A number of clubs with bigger and more talented squads than Vale`s finished below us this season. Players, with one or two notable exceptions, seem to like playing for him. Team spirit has been excellent. He has high professional standards. He did a remarkable job in the last close season in strengthening the team while the club was still in administration. He gets players fit. But there have been times when I began to worry whether he 'did tactics`, especially during that period of poor performances and bad results between the draw with Barnet and the defeat to Bristol Rovers. More than once, Mr Adams counselled 'panicking fans` that 'the Vale are not Barcelona, we are not going to win every game`, but this statement often conflicted with the apparent lack of attention paid to the formation and tactics of the opposition. I never felt he did anything to arrest the drift other than to carry on doing the same things - well, at least until the hapless experiment with playing three at the back in the first half away to Bristol Rovers. It`s just that we eventually came up against a team playing even worse than we were - York City.
The Vale won 21 games, but only nine of them in the second half of the season. This almost cost us dearly. Managers can never rest on their laurels. Success brings fresh challenges. Mr Adams has expressed concern about our defensive frailties and I suspect he has a good idea of where we need to strengthen the team.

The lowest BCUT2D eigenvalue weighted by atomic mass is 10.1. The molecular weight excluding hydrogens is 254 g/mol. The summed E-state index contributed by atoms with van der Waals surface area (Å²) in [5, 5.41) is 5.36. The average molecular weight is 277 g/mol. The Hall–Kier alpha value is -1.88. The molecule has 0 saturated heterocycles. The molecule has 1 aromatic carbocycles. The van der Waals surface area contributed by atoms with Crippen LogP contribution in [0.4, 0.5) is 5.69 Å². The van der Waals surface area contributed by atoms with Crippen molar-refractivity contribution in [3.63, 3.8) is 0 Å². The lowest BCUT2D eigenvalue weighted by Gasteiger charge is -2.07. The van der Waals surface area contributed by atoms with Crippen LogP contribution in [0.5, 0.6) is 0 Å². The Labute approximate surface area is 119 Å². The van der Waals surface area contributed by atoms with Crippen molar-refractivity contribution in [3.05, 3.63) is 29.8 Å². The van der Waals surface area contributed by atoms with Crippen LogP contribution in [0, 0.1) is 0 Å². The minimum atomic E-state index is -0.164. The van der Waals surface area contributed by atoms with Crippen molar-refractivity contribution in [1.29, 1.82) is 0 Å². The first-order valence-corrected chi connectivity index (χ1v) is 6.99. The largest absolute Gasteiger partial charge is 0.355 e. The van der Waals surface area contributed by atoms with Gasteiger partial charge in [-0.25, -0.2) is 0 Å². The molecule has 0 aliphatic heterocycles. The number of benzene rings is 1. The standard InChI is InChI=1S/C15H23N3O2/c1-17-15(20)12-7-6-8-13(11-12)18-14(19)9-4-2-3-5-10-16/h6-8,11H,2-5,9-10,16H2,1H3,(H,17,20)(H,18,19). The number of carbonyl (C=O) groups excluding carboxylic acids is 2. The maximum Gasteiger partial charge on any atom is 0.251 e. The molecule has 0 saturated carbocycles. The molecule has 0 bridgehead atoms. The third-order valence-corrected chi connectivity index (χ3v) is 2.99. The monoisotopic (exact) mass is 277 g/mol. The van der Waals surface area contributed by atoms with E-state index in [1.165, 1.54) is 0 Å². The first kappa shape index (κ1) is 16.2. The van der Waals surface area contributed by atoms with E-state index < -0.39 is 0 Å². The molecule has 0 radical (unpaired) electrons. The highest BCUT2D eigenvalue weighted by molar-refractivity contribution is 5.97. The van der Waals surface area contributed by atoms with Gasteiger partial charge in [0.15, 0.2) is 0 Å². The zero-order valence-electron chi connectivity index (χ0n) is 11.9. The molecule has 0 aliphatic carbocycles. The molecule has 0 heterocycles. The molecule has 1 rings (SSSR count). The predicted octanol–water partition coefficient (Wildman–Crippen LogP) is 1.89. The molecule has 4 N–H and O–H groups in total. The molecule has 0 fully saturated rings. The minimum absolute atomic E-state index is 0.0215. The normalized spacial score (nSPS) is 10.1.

It is always a start to know what the problem is, but it is another matter to fix it. He did terrifically well in the last close season. He needs to repeat his success this time round.
The team played some exhilarating football. We looked unplayable at times. I shall treasure the 7-1 demolition of Burton Albion, which took place on my birthday. But then again there was Fleetwood Town (h), Morecambe (h), Exeter City (h), Southend United (h), Bristol Rovers (a) and Aldershot Town (h). In these games we looked bereft of ideas, lethargic, played in straight lines and generally just lumped the ball forward. It was like watching two different teams.
The Vale`s best form and best football was played with two wide men and a man (usually Dodds) behind Pope. The team was never quite the same after Vincent lost form and then fitness. The team never looked balanced. This was undoubtedly Tom Pope`s season, but he scored only ten of his thirty-one goals after the turn of the year, three of them in one game. The jury is probably still out on whether this was because of the signing of Lee Hughes, whose form, goal scoring record and attitude was thoroughly impressive, but on reflection I think it was because we were no longer getting so many crosses into the box. Hughes will score goals in any team, playing any system. He will probably still be scoring goals when he`s fifty. But Pope needs the right service. The challenge for next season is to find a system that will provide Pope with the ammunition while offering defensive stability.
A final word for Jennison Myrie-Williams. He was virtually ever present. He got kicked from pillar to post. His choice of final ball was often bizarre, but no other player so consistently kept the opposition on the back foot. Let`s hope he has finally found his home and that he spends some time over the summer analysing videos of his game!
Onward and upward!